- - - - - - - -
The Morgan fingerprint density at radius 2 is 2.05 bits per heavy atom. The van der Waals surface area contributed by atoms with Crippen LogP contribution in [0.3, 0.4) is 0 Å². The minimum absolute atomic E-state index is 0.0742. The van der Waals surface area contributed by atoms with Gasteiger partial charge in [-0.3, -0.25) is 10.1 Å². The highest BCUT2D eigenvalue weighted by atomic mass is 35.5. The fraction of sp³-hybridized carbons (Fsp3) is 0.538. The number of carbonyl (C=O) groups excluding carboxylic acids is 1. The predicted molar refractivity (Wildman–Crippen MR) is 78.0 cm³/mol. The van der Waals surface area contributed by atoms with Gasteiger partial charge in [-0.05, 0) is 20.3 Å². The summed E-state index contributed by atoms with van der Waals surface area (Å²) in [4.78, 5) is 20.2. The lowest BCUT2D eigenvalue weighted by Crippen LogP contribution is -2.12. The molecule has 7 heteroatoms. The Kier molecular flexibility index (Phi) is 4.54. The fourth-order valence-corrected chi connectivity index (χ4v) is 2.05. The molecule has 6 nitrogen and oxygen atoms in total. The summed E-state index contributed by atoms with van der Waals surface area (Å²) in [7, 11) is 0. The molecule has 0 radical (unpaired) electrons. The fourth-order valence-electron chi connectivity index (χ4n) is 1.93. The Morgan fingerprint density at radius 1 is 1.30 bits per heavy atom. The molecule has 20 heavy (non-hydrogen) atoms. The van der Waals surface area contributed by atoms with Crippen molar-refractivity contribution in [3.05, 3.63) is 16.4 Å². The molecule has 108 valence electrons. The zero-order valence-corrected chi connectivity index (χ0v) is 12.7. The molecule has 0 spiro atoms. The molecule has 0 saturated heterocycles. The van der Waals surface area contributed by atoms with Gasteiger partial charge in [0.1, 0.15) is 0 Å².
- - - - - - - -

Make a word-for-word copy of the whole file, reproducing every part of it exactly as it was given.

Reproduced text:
The Morgan fingerprint density at radius 2 is 2.05 bits per heavy atom. The van der Waals surface area contributed by atoms with Crippen LogP contribution in [0.3, 0.4) is 0 Å². The minimum absolute atomic E-state index is 0.0742. The van der Waals surface area contributed by atoms with Gasteiger partial charge in [-0.3, -0.25) is 10.1 Å². The highest BCUT2D eigenvalue weighted by atomic mass is 35.5. The fraction of sp³-hybridized carbons (Fsp3) is 0.538. The number of carbonyl (C=O) groups excluding carboxylic acids is 1. The predicted molar refractivity (Wildman–Crippen MR) is 78.0 cm³/mol. The van der Waals surface area contributed by atoms with Gasteiger partial charge in [-0.05, 0) is 20.3 Å². The summed E-state index contributed by atoms with van der Waals surface area (Å²) in [4.78, 5) is 20.2. The lowest BCUT2D eigenvalue weighted by Crippen LogP contribution is -2.12. The molecule has 7 heteroatoms. The Kier molecular flexibility index (Phi) is 4.54. The fourth-order valence-corrected chi connectivity index (χ4v) is 2.05. The molecule has 6 nitrogen and oxygen atoms in total. The summed E-state index contributed by atoms with van der Waals surface area (Å²) in [7, 11) is 0. The molecule has 0 radical (unpaired) electrons. The fourth-order valence-electron chi connectivity index (χ4n) is 1.93. The Morgan fingerprint density at radius 1 is 1.30 bits per heavy atom. The molecule has 20 heavy (non-hydrogen) atoms. The van der Waals surface area contributed by atoms with Crippen molar-refractivity contribution in [3.05, 3.63) is 16.4 Å². The molecule has 108 valence electrons. The zero-order valence-corrected chi connectivity index (χ0v) is 12.7. The molecule has 0 spiro atoms. The molecule has 0 saturated heterocycles. The van der Waals surface area contributed by atoms with Gasteiger partial charge in [0.1, 0.15) is 0 Å².